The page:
Saturday, May 21, 2022
HomeThriving OceansA virile lack of oyster consumption abstinence

A virile lack of oyster consumption abstinence

Oyster abstinence, how ABSURD!  We can’t even practice safe-seafood.  But that may very well be our future as the list of overexploited fishes continues to grow.  This time it is not the usual suspects that populate the overfished lists such as tuna, Atlantic cod, salmon, shrimp and sharks, but a bivalve that even as far back as 1864 had been consumed in the amount of 700 million in London alone.  The details of the oyster reef demise has just been released in a Nature Conservancy report that has found 85% have been lost primarily to overharvesting and coastal development.

What I found even more astonishing, but not surprising given our history of the exploitation of fisheries and other natural resources, is the practice of shellfisheries to continue harvesting oysters to a point where only 10% of a habitat remains.  This is nothing more than a clearcutting of the oyster reef.

However, overfishing and coastal development are not the only culprits in the decline, but a systematic attack triggered by actions on land as well as sea.  The report singles out specific incidents such as transferring oysters between bays enabling  the spread of parasites and diseases, the dredging of waterways to be used for shipping lanes, the filling of bays, mangrove deforestation prompting an influx of sediment on the reefs, altering water flow from rivers, and polluted agricultural and urban runoff. But the report indicates the most pervasive problem is “…simply perception among managers that there is not a problem.”

  • Oyster reefs in most ecoregions where they historically occurred are in poor condition and at risk of extirpation as functional ecosystems.
  • In most individual bays and ecoregions there has been a >90% loss in oyster reef habitat. In some bays, losses are >99%.
  • Globally, 85% of oyster reefs have been lost, making oyster reefs one of the most severely impacted marine ecosystem on the planet. (Shellfish Reefs at Risk, Nature Conservancy)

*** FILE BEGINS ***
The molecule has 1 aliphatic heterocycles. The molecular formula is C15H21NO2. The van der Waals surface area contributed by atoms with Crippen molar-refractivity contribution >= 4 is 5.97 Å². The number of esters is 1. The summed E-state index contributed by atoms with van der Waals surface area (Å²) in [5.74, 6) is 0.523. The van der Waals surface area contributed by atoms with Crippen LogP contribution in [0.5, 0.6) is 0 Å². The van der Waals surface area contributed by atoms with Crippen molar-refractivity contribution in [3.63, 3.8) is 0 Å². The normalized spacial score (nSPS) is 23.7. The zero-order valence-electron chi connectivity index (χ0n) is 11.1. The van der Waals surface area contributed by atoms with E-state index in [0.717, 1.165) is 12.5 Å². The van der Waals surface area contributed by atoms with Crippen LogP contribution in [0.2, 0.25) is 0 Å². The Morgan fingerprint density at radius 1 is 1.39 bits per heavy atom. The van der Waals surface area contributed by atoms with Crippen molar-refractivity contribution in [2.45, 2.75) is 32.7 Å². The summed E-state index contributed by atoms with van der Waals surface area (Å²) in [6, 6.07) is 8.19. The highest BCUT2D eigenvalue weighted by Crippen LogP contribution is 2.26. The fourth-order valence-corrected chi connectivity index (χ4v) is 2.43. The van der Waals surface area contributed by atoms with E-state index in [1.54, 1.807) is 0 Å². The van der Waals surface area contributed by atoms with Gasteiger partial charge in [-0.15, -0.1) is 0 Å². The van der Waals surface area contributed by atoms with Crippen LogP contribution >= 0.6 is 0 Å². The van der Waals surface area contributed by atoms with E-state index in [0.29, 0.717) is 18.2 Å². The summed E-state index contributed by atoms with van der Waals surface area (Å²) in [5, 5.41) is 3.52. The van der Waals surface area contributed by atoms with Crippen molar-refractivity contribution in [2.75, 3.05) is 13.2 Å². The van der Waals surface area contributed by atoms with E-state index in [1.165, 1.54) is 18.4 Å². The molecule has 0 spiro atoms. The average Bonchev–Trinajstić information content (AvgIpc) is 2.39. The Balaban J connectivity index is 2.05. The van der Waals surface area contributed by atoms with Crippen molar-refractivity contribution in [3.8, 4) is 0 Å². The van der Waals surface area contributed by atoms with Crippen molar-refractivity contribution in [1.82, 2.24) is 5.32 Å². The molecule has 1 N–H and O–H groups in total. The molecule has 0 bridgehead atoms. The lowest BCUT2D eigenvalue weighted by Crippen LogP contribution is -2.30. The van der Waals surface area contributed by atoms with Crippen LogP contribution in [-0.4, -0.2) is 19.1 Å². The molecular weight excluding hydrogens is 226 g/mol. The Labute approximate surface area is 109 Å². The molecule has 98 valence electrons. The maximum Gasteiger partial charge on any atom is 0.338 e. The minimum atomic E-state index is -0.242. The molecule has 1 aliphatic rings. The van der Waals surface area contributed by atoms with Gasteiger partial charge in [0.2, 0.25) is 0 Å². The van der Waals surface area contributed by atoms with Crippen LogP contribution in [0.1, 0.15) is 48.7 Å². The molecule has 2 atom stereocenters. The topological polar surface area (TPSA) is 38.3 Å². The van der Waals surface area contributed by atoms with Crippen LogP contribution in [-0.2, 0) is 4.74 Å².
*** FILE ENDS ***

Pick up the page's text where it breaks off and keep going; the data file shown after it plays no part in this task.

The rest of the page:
So unless a fundamental change is instituted for oysters, tuna, shrimp and all other targeted species, we will continue to see report after report signaling the decline of yet another item filling our seafood  counters and restaurant menus.

And for those of you in search of aphrodisiacs, don’t worry as you can turn your attention to the plenty of other available species like rhinos, bears, tigers, sea turtles…Oh yeah, those species are facing poachers and incredible population declines as well.

Scott Artis
Scott serves as Director of Development & Communications for Audubon Canyon Ranch (focusing on preservation, education and conservation science) and has almost fifteen years of experience spanning for-profit and nonprofit sectors in biotech, wildlife conservation and management, communications, and philanthropy. In addition to a strong track record in organizational growth and leadership, he is the founder of Urban Bird Foundation and Burrowing Owl Conservation Network, and presided over ECHO Fund, a coastal protection and restoration organization, as President for four years. Scott holds an M.A. in Environmental Studies with a concentration in Sustainable Development and Policy, degrees in Micro & Molecular Biology and Environmental Sciences, and has complemented his studies with a Master's certificate in Environmental Resource Management.


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